IRB Considerations: Human Participant Data, Data Sets and Internet Research

UPDATED September 7, 2022

COVID-19: Cornell IRB COVID-19 guidance and FAQs have been updated (Sept. 7, 2022). Face masks are still required for in-person, on-campus human participant research activities similar to clinical exams or procedures. Review the revised guidance in its entirety here.

TRAINING UPDATE: Effective October 1, 2022, all Cornell study personnel involved in Exempt research protocols will be required to complete CITI training in human participant research ethics. See details here. For more information about Cornell IRB training requirements, visit the IRB Training webpage.

IRB PROTOCOLS: As of February 1, 2022, we are using the RASS-IRB system for new protocol submissions, continuing reviews, amendments, and adverse event and protocol deviation reporting. See more details about the transition to RASS-IRB here. Find how-to documentation and recordings of Zoom training sessions on the RASS Guide Site. For help or feedback about the system, contact the RASS team at: rass@research.cornell.edu. For content-related questions about your IRB protocol or other human participant research topics, email irbhp@cornell.edu per usual. You can also schedule a Zoom meeting with members of the RASS or IRB teams via Microsoft Bookings.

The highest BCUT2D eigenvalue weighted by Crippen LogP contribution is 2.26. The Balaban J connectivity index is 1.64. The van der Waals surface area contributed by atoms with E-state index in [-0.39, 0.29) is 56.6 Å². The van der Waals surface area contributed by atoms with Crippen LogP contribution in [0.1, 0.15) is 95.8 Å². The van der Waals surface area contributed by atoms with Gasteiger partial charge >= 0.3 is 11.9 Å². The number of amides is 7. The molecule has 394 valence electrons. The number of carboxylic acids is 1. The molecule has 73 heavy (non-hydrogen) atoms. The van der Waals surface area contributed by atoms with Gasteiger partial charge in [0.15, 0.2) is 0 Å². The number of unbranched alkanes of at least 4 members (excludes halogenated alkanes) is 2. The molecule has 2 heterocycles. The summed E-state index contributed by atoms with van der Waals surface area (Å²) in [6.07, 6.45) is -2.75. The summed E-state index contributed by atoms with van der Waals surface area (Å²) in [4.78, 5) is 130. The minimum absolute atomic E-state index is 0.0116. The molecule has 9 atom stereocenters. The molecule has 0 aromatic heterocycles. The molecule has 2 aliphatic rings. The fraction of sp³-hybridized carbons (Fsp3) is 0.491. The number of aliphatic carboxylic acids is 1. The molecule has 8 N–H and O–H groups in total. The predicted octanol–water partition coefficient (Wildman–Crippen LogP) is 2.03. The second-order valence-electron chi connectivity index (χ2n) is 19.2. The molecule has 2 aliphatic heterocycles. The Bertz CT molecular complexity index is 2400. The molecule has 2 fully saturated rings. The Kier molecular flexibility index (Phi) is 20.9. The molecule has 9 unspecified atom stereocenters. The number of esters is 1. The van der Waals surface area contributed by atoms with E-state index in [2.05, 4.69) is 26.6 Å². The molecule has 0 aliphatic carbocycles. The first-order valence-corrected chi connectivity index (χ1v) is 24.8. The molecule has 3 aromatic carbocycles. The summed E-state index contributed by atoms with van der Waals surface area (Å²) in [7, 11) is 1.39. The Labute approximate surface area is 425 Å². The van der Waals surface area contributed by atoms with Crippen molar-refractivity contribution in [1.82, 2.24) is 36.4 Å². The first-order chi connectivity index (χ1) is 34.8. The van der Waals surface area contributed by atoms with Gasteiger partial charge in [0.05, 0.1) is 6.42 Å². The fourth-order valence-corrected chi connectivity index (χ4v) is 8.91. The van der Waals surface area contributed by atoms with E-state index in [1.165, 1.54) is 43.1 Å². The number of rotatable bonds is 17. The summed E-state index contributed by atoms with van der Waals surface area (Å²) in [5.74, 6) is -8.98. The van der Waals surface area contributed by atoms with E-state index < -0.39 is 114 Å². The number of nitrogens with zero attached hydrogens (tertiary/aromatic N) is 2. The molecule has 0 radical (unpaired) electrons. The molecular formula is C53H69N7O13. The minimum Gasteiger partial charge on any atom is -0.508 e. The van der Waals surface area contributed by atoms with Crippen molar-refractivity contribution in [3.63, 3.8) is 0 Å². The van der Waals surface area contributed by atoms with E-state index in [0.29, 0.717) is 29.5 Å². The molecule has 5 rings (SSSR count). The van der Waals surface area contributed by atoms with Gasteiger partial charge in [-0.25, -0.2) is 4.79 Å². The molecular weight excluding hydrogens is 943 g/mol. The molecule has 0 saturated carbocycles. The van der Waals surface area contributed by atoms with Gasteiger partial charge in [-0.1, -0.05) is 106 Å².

Whether you are working with an existing data set collected by another researcher, storing data you yourself have collected from human research participants, or conducting Internet- or app-based research, you must take adequate steps to protect the privacy and confidentiality of research data.

Research with human participants frequently involves analysis or collection of personal identifying information ("identifiers").  In reviewing proposed human participant research, the IRB will consider whether data to be analyzed or collected by the researcher could be stigmatizing, result in criminal or civil liability, damage financial standing, employability, insurability, or reputation, result in stolen identity, or otherwise pose a threat to an individual’s privacy or confidentiality.  If so, the researcher should describe steps they will take to ensure that such information is kept secure.  

 Broadly, human participant research should be planned with the following in mind:

  • Ensuring that the informed consent process adequately and accurately explains to potential participants about possible risks of participation, including any risk that their personal data may be compromised.
  • Appropriately safeguarding the privacy or confidentiality of information obtained from or about human participants, and documenting these procedures in the protocol application and consent form.
  • Minimizing potential risks to participants, including risks associated with accidental or malicious security breaches.

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